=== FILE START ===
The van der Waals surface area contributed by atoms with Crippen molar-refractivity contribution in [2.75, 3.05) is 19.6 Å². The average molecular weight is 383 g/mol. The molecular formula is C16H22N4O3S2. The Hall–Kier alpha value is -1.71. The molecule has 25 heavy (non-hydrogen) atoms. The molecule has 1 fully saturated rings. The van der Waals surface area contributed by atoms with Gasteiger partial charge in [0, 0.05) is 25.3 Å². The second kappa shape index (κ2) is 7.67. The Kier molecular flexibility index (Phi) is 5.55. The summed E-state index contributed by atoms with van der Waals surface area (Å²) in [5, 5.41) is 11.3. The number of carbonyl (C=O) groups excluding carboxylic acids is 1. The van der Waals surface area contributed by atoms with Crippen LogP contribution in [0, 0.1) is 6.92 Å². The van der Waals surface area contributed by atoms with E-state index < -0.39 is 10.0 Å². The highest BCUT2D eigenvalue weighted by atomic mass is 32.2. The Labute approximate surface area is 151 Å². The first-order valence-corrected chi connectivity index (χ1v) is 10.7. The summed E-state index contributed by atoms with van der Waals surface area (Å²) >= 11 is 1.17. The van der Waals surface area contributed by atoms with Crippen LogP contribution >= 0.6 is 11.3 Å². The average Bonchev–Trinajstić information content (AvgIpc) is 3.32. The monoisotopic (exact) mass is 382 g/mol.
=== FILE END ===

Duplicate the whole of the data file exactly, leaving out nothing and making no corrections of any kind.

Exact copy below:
The van der Waals surface area contributed by atoms with Crippen molar-refractivity contribution in [2.75, 3.05) is 19.6 Å². The average molecular weight is 383 g/mol. The molecular formula is C16H22N4O3S2. The Hall–Kier alpha value is -1.71. The molecule has 25 heavy (non-hydrogen) atoms. The molecule has 1 fully saturated rings. The van der Waals surface area contributed by atoms with Gasteiger partial charge in [0, 0.05) is 25.3 Å². The second kappa shape index (κ2) is 7.67. The Kier molecular flexibility index (Phi) is 5.55. The summed E-state index contributed by atoms with van der Waals surface area (Å²) in [5, 5.41) is 11.3. The number of carbonyl (C=O) groups excluding carboxylic acids is 1. The van der Waals surface area contributed by atoms with Crippen LogP contribution in [0, 0.1) is 6.92 Å². The van der Waals surface area contributed by atoms with E-state index < -0.39 is 10.0 Å². The highest BCUT2D eigenvalue weighted by atomic mass is 32.2. The Labute approximate surface area is 151 Å². The first-order valence-corrected chi connectivity index (χ1v) is 10.7. The summed E-state index contributed by atoms with van der Waals surface area (Å²) >= 11 is 1.17. The van der Waals surface area contributed by atoms with Crippen LogP contribution >= 0.6 is 11.3 Å². The average Bonchev–Trinajstić information content (AvgIpc) is 3.32. The monoisotopic (exact) mass is 382 g/mol.